Gorse Publications, 2005 -  £4.50


“Once upon a time” commences the first poem in this collection, as Pat Earnshaw sets off to revisit myth and legend and explore topics such as ageing and memory. In ‘Free-Lance’, she sets out her stall: 

Don’t fix me in a frame, corral my thoughts

or place a limitation on my journeying.

My mind needs space. 

She certainly allows herself that liberty in the 32 pages of this pamphlet, and her journeying takes her to a dark world where dreams shade into nightmare and despair. Black and white are everywhere in these poems. Night, shadow, death and the underworld confront references to snow, milk and the moon, and there is no safety in monochrome, a word which appears in several of the poems and which is echoed in the grey tones of the pamphlet’s cover illustration of a hanged pierrot figure.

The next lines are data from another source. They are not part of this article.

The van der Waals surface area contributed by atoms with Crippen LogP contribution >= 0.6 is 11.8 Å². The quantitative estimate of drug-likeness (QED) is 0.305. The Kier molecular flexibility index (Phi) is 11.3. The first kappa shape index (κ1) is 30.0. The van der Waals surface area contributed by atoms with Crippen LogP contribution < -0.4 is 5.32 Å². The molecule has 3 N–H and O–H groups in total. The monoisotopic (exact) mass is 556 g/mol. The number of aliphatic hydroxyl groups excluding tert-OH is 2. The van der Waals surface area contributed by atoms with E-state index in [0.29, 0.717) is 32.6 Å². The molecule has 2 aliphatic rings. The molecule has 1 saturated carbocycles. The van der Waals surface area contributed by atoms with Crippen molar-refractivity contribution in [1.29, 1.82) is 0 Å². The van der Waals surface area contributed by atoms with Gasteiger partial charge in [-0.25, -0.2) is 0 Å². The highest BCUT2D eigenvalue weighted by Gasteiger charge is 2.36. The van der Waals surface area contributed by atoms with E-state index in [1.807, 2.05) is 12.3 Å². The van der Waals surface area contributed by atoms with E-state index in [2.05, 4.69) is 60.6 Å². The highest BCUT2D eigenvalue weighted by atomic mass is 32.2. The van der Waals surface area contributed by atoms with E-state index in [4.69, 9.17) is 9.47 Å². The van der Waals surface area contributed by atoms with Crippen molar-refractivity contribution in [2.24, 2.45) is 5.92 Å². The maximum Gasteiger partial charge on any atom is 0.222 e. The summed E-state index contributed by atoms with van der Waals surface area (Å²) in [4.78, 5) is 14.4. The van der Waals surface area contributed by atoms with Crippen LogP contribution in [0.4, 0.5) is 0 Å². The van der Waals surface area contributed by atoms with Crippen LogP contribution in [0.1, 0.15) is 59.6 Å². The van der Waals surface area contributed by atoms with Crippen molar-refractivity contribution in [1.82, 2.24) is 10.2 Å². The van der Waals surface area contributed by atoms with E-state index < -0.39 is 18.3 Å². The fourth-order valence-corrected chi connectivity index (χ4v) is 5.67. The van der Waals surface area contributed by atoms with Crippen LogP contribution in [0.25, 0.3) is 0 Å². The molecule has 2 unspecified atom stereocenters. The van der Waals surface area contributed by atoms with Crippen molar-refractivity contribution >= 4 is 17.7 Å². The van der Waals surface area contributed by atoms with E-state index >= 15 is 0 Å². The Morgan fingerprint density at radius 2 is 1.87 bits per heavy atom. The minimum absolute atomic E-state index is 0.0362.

These Gothic Tales are chock-full of strong, often unpleasant images, and Earnshaw offers no reassurance, no light relief. Even bright colours are ominous, with “threatening messages/ inscribed by scales across the wings/of butterflies” (‘Colour Me Beautiful’). The richness of her writing will appeal to many readers but I felt it often overloaded the poetry, weighed it down, allowing clichés to creep in, and unfortunate word choices, such as “uglily” in ‘Trapped’. For me, Earnshaw is much more effective when she strips things back to the bone, as in ‘Nirvana’, where 


in stained fleeces

look to their white futures. 

    When she has a story to tell, as in ‘Bird-Strike’ or ‘Gemini’, the poems become sharper; and there are nuggets everywhere, even if sometimes you have to dig through the wordiness for them.  In ‘Trapped’, passing bells toll, their songs


…racing away like white-hot dust of stars

shaking and shaking the sky

and changing nothing.


Eleanor Livingstone